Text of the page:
The word “gumbo” usually brings to mind spicy stew with rice and humid Louisiana nights. Gumbo has certainly gained notoriety as a Cajun food staple; but before making its way to the South, variations of the thick, okra-based stew originated in West Africa and the West Indies, where okra was commonly grown. The cooking methods for this okra stew were brought to southern Louisiana and other coastal regions by enslaved Africans in the 1700s, and slowly began to transform into the dish we know today – a fusion of ingredients and cooking methods from the different cultures that settled in Louisiana. Africans brought knowledge on how to cultivate rice and okra, which grows well in southern regions; German settlers were known for making sausage; African and French cooking often incorporated onions and bell peppers; local Native American tribes contributed an alternate thickener for the stew – ground sassafras root, called “filé powder;” and fishermen from the Canary Islands who supplied seafood from the Gulf of Mexico and used ground cayenne pepper to season their food.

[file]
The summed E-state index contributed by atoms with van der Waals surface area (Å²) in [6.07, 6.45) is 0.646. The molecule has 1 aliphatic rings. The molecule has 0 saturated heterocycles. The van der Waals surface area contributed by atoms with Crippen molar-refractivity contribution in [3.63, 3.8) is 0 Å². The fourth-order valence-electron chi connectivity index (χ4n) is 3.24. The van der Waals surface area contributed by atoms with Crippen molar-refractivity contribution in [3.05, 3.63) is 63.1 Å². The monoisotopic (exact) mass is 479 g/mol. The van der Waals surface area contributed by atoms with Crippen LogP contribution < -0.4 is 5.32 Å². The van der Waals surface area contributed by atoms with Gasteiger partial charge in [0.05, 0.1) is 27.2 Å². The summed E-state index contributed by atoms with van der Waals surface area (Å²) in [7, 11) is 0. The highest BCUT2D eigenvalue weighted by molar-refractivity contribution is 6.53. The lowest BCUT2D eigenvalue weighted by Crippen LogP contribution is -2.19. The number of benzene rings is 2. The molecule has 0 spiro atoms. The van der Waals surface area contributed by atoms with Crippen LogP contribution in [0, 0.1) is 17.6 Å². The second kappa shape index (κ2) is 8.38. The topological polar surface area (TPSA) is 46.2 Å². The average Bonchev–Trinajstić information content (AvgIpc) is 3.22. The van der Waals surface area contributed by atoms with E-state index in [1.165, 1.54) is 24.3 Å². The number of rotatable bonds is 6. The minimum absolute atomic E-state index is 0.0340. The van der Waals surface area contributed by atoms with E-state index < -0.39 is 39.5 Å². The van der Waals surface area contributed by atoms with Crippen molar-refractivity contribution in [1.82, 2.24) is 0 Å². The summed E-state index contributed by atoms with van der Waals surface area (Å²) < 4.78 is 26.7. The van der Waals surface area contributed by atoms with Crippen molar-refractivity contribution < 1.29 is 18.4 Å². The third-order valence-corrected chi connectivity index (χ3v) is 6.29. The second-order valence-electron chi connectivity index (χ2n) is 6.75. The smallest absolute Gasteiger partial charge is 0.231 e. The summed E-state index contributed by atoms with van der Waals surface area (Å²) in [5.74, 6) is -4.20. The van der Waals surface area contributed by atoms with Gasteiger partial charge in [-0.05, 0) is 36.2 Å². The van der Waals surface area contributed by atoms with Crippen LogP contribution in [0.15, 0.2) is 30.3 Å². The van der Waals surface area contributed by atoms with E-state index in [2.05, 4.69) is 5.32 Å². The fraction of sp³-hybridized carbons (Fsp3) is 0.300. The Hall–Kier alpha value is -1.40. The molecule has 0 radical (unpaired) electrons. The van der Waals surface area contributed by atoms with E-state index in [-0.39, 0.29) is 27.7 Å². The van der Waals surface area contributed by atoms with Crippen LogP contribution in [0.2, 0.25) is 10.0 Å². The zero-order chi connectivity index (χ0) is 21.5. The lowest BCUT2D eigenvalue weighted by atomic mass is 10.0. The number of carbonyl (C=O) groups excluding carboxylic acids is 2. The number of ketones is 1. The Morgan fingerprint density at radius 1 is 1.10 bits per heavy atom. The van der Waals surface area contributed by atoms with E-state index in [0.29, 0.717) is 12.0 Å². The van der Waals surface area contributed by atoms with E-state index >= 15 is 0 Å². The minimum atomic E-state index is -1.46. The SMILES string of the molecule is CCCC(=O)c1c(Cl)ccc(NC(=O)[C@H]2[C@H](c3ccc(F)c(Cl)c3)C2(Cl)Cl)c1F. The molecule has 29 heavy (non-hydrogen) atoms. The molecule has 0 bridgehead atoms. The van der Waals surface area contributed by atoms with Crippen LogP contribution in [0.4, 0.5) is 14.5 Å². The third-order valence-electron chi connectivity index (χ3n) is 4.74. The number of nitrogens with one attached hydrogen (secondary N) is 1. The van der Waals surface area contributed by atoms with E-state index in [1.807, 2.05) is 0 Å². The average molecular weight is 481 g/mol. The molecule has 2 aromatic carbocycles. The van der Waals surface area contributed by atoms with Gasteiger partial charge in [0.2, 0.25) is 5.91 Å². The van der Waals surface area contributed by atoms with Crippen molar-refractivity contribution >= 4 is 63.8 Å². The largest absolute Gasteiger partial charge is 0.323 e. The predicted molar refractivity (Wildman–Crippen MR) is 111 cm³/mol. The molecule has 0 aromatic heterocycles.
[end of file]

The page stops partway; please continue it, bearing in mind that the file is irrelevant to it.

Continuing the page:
Given that so many cultures contributed to the development of the dish, many variations of gumbo have been passed down through the years and recipes vary greatly. Some gumbos contain seafood, chicken, sausage or a combination of all three; some are thickened with okra, some with filé powder, and others with dark roux (a cooked flour and fat mixture that thickens and adds flavor). Determining the “best” recipe is a hot debate even today.
Brookshire Brothers C.E.O., Jerry Johnson, and his team, Roux La La, recently competed in a gumbo cook-off in Lake Charles, Louisiana, serving up Gumbo With a Kick! The team dazzled the event put on by the Southwest Louisiana Mardi Gras Association, not only with their unique twist on gumbo, but also by their ability to “Laissez les bon temps rouler!” Johnson and fellow chefs BJ and Jan Viet and Doug Spurlock chose chicken and sausage – cut and prepared at the Brookshire Brothers meat market in Sulphur. They also threw in some boudin. Though they didn’t sweep the competition, their gumbo had a KICK! In addition to the savory, they served something sweet – Brookshire Brothers King Cake – another South Louisiana favorite Brookshire Brothers bakes fresh daily during Carnival season in its Central Bakery.
Regardless of the endless debates over the right and wrong ways to make gumbo and the numerous recipes claiming to be the “best,” one thing is for certain – the beloved and iconic Cajun dish that we know today as gumbo has a history as rich as the stew itself.